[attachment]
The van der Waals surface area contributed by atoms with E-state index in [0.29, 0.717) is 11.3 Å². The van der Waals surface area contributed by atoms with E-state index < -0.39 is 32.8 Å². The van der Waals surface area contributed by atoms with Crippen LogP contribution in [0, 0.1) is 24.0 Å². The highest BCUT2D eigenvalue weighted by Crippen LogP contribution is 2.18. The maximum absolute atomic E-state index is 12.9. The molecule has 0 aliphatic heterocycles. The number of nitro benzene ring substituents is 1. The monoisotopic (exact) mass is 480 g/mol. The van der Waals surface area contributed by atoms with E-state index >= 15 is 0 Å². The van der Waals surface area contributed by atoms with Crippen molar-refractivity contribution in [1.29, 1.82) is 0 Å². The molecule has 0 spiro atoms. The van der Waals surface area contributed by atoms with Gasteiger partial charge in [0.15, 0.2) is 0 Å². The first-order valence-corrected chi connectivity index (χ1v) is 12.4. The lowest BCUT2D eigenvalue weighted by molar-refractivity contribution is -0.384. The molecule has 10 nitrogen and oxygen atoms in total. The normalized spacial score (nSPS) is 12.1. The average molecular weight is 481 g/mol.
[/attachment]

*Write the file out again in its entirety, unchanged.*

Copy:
The van der Waals surface area contributed by atoms with E-state index in [0.29, 0.717) is 11.3 Å². The van der Waals surface area contributed by atoms with E-state index < -0.39 is 32.8 Å². The van der Waals surface area contributed by atoms with Crippen LogP contribution in [0, 0.1) is 24.0 Å². The highest BCUT2D eigenvalue weighted by Crippen LogP contribution is 2.18. The maximum absolute atomic E-state index is 12.9. The molecule has 0 aliphatic heterocycles. The number of nitro benzene ring substituents is 1. The monoisotopic (exact) mass is 480 g/mol. The van der Waals surface area contributed by atoms with E-state index >= 15 is 0 Å². The van der Waals surface area contributed by atoms with Crippen molar-refractivity contribution in [1.29, 1.82) is 0 Å². The molecule has 0 spiro atoms. The van der Waals surface area contributed by atoms with Gasteiger partial charge in [0.15, 0.2) is 0 Å². The first-order valence-corrected chi connectivity index (χ1v) is 12.4. The lowest BCUT2D eigenvalue weighted by molar-refractivity contribution is -0.384. The molecule has 10 nitrogen and oxygen atoms in total. The normalized spacial score (nSPS) is 12.1. The average molecular weight is 481 g/mol.